Mulled Berries with Warm Brie

This is the time of year when I begin to think about summer again. I wouldn’t go so far as to say I miss it. But I do begin to pine… just a little bit. For awhile I try to ignore the notion that greens and root vegetables aren’t enough. After all, aren’t I spoiled by even having fresh greens in almost-February? I should chop up some kale and sweet potatoes and just be happy.

When the yearning for vibrant juiciness finally grows strong enough that I have to take it seriously, I break out the berries I’ve squirreled away in freezer. (And it really is squirreling. I often forget they are there until the next berry season comes around.)

Most of the berries I eat during the summer rarely make it to any kind of cooking device save a bowl and, maybe, a spoon. There just never seems to be quite enough of them to slake my lust and make a pie. Honestly, I don’t understand these people who come to the farm and buy just a quart of strawberries to last them the week. Part of the sweetness of eating seasonally is have the privilege (some would say excuse) of eating what’s in season until your heart is content.

Therefore, winter is the time I get to cook with berries. After being frozen, they are not satisfying out of hand eating. So into blueberry muffins they go. Or smoothies. Or upside down pancakes.

Instead of trying to recreate the fruit salads of summer, this recipe honors the winter kitchen by pairing the berries with a mulled wine. The result is a dish that redolent not of long summer days in the shade but of long winter nights in front of the fire. It gives me just enough juicy zest to take the edge off my summer pining.

Mulled Berries with Warm Brie

2 cups assorted frozen berries (I used strawberries, blueberries, and blackberries)
1 cinnamon stick
5 cloves
5 allspice berries
1 bay leaf
1/2 tsp freshly grated nutmeg
1/2 tsp freshly ground black pepper
2 in piece of citrus zest, such as lemon or orange, though lime is fine too if that’s what suits your fancy
1 cup red wine
1 wheel of brie, taken out of the box and wrapping removed

Place the berries in a bowl and allow to come to room temperature. Meanwhile, in a medium pot combine the spices, except the nutmeg, and wine and bring to a boil. Simmer gently until the liquid is reduced by half. Allow to cool for about five minutes, then strain through a fine mesh sieve. Return mulled wine to the pot and add berries. Reheat gently, stirring as little as possible to avoid squishing the berries. Keep warm. Heat a small skillet over medium heat. Place the brie on the skillet and warm for 5-7 minutes per side, or until its insides feel squishy.* Keep a close eye, turning down the flame if the outside begins to burn. If you prefer melted brie, continue heating for an additional minute or so. Remove the brie to a plate. Top with berries, grate nutmeg over the top, and cut into wobbly slices. Serve with bread, crackers, or just spoons.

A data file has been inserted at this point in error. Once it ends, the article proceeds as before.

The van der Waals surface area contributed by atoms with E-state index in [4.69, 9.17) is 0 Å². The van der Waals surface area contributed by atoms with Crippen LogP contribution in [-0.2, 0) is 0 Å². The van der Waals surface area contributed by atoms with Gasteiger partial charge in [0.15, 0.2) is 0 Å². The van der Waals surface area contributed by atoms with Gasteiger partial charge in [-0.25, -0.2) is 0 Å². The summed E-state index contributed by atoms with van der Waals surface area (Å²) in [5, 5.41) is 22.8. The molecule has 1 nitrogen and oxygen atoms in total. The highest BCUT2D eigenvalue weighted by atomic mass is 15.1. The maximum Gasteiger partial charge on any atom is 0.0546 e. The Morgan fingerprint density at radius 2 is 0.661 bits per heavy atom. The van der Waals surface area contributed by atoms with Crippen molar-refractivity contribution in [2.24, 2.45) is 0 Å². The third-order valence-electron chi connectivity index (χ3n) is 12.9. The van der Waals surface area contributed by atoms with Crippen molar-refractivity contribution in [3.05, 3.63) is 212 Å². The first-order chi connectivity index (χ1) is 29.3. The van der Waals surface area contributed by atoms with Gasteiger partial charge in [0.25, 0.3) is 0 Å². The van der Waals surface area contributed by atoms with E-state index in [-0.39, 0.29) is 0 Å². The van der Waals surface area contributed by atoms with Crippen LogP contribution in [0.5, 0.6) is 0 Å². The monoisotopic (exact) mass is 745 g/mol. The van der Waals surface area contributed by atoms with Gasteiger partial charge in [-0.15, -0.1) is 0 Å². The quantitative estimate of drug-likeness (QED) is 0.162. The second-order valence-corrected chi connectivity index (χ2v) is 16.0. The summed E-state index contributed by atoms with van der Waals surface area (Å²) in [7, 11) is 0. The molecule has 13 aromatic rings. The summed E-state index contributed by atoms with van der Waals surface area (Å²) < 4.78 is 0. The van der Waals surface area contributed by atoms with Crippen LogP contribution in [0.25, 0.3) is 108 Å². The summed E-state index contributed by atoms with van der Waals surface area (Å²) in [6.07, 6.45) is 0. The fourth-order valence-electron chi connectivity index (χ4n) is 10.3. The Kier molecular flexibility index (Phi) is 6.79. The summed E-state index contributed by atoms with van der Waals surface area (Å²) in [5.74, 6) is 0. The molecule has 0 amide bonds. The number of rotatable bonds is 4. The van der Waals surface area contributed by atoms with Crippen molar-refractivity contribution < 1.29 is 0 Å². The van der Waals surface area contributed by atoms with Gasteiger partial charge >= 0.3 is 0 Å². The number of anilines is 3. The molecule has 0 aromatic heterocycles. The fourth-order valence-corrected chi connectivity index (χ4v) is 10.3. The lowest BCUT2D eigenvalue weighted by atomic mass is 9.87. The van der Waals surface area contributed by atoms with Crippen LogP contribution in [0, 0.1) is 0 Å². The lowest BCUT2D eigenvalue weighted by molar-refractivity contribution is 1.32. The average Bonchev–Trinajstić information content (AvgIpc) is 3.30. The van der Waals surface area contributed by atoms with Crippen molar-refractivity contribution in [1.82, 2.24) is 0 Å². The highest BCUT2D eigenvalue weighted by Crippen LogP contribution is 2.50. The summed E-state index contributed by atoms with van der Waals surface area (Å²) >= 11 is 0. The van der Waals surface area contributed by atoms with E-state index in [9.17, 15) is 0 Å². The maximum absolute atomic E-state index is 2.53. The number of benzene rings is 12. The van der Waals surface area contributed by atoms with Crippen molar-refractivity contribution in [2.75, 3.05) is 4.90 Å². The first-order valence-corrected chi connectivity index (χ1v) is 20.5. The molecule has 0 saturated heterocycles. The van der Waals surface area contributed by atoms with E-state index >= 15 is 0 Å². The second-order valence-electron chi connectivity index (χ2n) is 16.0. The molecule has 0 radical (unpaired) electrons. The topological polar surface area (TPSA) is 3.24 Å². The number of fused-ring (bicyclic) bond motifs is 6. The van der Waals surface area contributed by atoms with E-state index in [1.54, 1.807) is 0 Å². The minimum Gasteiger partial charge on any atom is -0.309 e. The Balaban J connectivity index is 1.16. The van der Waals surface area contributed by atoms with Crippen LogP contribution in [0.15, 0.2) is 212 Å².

*And what if the worst should happen and your brie breaks open, sending sizzling cheese all over the skillet? Never fear. Take the skillet off the heat and let the cheese harden for a few minutes. Then pour the berries right over the brie and serve in the skillet. It won’t be quite as posh looking, but it’ll still taste good.

Posted 9 years, 2 months ago at 9:51 pm. Add a comment

Sangria on a Stick

Sangria will always have a special hold on my taste buds. In my pre-married days I lived at a house where there was always a frosty pitcher of Sangria in the fridge. It was the accompaniment of many a weekend backyard cookout and afternoon share-more-than-you-meant-to  conversations. To this day I cannot make Sangria without thinking of my much cherished roommates.

This summer, however, while a sangria pitcher is not a stranger to my fridge, I needed something different. I’d been itching to try some of Mark Bittman’s adult ice pops and given my penchant for sangria, figured that would be a good place to start.

It was.

Normally part of the appeal of sangria is the wine soaked fruit at the bottom of the glass. But I wasn’t sure that would work for an ice pop, so I blended the juice in with the wine. While I personally used blackberries for this recipe, any berries (or fruit for that matter) would probably work. Although, if it’s something like peaches, you can probably skip the straining step.

Sangria on a Stick

1 lb berries
1 cup dry red wine
a good pinch of salt
a couple swigs of brandy

Blend all the ingredients together until smooth in a blender or food processor. Press the mixture through a fine sieve, discarding the solids.(Compost or chickens!)  Pour liquid into ice pop molds or paper cups. Freeze for at least 5 hours. If you are using paper cups, don’t forget to insert the stick once they thicken but before they are completely frozen. Take out of the molds as needed for summer afternoon pick me ups and incognito happy hours.

Posted 9 years, 8 months ago at 8:47 am. 1 comment